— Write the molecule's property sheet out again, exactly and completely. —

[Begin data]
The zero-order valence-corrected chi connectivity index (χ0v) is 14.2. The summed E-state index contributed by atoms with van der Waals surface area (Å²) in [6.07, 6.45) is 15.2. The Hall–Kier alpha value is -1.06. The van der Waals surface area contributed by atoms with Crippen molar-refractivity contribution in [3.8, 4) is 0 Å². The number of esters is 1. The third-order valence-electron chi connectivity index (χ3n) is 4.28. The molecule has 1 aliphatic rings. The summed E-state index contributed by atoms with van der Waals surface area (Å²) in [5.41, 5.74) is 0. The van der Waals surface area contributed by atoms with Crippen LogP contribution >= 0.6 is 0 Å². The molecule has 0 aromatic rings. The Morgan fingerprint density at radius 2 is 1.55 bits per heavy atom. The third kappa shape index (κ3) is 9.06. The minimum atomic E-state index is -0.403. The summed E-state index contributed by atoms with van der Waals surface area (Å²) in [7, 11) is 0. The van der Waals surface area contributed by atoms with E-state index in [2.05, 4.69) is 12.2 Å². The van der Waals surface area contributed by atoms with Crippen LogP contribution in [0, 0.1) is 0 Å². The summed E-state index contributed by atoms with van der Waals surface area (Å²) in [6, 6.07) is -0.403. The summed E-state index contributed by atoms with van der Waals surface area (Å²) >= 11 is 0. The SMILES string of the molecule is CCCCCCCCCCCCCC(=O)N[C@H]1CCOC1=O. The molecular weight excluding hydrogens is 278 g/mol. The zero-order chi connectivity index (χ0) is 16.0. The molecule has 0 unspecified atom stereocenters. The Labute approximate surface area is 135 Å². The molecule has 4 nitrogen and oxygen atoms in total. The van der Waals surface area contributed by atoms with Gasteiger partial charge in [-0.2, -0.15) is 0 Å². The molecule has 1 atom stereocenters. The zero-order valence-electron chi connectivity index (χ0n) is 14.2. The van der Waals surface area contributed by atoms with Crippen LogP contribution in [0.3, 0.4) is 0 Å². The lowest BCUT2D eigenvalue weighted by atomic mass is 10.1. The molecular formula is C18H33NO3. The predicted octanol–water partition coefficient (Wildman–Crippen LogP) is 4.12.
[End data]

The zero-order valence-corrected chi connectivity index (χ0v) is 14.2. The summed E-state index contributed by atoms with van der Waals surface area (Å²) in [6.07, 6.45) is 15.2. The Hall–Kier alpha value is -1.06. The van der Waals surface area contributed by atoms with Crippen molar-refractivity contribution in [3.8, 4) is 0 Å². The number of esters is 1. The third-order valence-electron chi connectivity index (χ3n) is 4.28. The molecule has 1 aliphatic rings. The summed E-state index contributed by atoms with van der Waals surface area (Å²) in [5.41, 5.74) is 0. The van der Waals surface area contributed by atoms with Crippen LogP contribution >= 0.6 is 0 Å². The molecule has 0 aromatic rings. The Morgan fingerprint density at radius 2 is 1.55 bits per heavy atom. The third kappa shape index (κ3) is 9.06. The minimum atomic E-state index is -0.403. The summed E-state index contributed by atoms with van der Waals surface area (Å²) in [7, 11) is 0. The van der Waals surface area contributed by atoms with E-state index in [2.05, 4.69) is 12.2 Å². The van der Waals surface area contributed by atoms with Crippen LogP contribution in [0, 0.1) is 0 Å². The summed E-state index contributed by atoms with van der Waals surface area (Å²) in [6, 6.07) is -0.403. The summed E-state index contributed by atoms with van der Waals surface area (Å²) >= 11 is 0. The SMILES string of the molecule is CCCCCCCCCCCCCC(=O)N[C@H]1CCOC1=O. The molecular weight excluding hydrogens is 278 g/mol. The zero-order chi connectivity index (χ0) is 16.0. The molecule has 0 unspecified atom stereocenters. The Labute approximate surface area is 135 Å². The molecule has 4 nitrogen and oxygen atoms in total. The van der Waals surface area contributed by atoms with Gasteiger partial charge in [-0.2, -0.15) is 0 Å². The molecule has 1 atom stereocenters. The zero-order valence-electron chi connectivity index (χ0n) is 14.2. The van der Waals surface area contributed by atoms with Crippen LogP contribution in [0.3, 0.4) is 0 Å². The lowest BCUT2D eigenvalue weighted by atomic mass is 10.1. The molecular formula is C18H33NO3. The predicted octanol–water partition coefficient (Wildman–Crippen LogP) is 4.12.